Something Stinks

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J. Lee Grady

Almost every day I am reminded that spiritual pride is alive and well in the American church. In spite of the renewal that has refreshed us in the last few decades, many of us are still looking down our noses at other Christians–whom we consider either theologically inferior or just plain unconverted. Examples of this pride are everywhere:

* A band of churches based in Tennessee claims that their group is the only true church because they deny membership to anyone who has been divorced and remarried.

* Some Pentecostals and fundamentalist Baptists still teach that women shouldn’t wear pants, makeup or excessive jewelry–claiming that their standards of outward behavior make them holier than everybody else.

* Oneness Pentecostals, who number close to 1 million in this country, are convinced that they have a corner on the truth because they say “In the name of Jesus” instead of “In the name of the Father, Son and Holy Spirit” when they baptize converts. This contentious doctrinal argument has kept them out of fellowship with other born-again believers for 85 years.

* Members of some traditional congregations claim they are superior because they read only the King James Version of the Bible. (Maybe they think Jesus spoke with a British accent.)

Has anybody noticed that it really stinks around here?

I wish I could say that this sickening odor of smugness can’t be detected when charismatics walk in the room, but the truth is we have been just as guilty of separating ourselves into elitist camps. I know independent charismatics, for example, who think that God has nothing to do with any church that is part of an organized denominational structure. They don’t realize that their newly formed “cutting-edge apostolic network” has as much unhealthy control as a group that’s been around for decades.

When I confess to these elitists that I am praying for a spiritual awakening to hit Lutherans, Methodists and Episcopalians, I’m bluntly told that God has blacklisted those people. When I suggest that the Holy Spirit might want to pour out a fresh wave of renewal among Catholics, they scoff and say that God would never visit a “harlot church.”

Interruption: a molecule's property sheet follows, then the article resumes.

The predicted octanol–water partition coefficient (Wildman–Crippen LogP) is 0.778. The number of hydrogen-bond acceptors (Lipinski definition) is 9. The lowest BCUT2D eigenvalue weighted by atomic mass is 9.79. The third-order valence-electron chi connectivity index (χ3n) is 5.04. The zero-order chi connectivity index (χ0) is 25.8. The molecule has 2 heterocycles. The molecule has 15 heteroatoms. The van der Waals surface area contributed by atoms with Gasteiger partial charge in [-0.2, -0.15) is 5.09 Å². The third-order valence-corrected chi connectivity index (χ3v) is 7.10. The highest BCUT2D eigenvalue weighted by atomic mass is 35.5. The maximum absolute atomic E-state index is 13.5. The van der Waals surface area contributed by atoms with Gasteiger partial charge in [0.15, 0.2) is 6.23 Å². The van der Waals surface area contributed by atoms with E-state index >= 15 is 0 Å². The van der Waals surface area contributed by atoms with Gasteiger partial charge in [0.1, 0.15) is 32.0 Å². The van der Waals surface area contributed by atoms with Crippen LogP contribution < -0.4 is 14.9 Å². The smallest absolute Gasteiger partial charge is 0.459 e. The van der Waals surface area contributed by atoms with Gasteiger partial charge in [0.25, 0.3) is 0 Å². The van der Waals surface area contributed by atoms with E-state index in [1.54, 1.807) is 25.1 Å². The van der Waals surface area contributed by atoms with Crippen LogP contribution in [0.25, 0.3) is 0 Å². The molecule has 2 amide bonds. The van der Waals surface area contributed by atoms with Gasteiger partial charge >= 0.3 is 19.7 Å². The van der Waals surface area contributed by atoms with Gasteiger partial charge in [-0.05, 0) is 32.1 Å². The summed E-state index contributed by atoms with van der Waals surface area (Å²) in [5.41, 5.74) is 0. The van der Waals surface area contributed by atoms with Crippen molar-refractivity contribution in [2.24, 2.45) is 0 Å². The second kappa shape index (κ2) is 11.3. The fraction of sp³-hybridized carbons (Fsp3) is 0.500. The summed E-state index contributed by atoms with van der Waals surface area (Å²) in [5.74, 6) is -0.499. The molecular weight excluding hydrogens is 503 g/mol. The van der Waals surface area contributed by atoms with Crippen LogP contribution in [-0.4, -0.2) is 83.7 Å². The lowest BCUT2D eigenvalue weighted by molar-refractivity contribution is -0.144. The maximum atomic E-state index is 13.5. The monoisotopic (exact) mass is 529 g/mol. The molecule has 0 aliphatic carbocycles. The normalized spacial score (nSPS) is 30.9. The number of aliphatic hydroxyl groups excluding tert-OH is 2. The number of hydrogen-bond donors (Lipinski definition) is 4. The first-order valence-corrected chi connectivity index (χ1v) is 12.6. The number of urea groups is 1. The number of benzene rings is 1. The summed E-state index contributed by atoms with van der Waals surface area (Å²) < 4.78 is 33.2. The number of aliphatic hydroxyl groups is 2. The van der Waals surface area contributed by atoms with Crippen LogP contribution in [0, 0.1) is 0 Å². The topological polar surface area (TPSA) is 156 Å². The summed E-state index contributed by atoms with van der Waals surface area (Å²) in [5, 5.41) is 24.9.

We’d better be careful. We who pride ourselves on being “Spirit-filled” need to check to see what we are really full of. Just because we have laid claim to the latest prophetic revelations, the trendiest worship or the newest church-growth models doesn’t mean we have the Father’s love in us. And just because we left “dead” denominations to form “new wineskins” doesn’t mean God stopped caring for the people we left behind.

The Father is pouring out His grace in unexpected ways today–and touching people we thought He had abandoned. I hope you won’t let pride block the flow of that grace as it heads your way.

Please examine your heart. If you’ve judged another denomination as being undeserving of Jesus’ presence and power, repent and ask the Lord to put a burden in your heart to see revival come to every church. When our pride is gone, Jesus will draw near to the fragrance that humility brings. And people who don’t yet know the Lord will enjoy the smell.

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J. Lee Grady is an author, award-winning journalist and ordained minister. He served as a news writer and magazine editor for many years before launching into full-time ministry.

Lee is the author of six books, including 10 Lies the Church Tells Women, 10 Lies Men Believe and Fearless Daughters of the Bible. His years at Charisma magazine also gave him a unique perspective of the Spirit-filled church and led him to write The Holy Spirit Is Not for Sale and Set My Heart on Fire, which is a Bible study on the work of the Holy Spirit.

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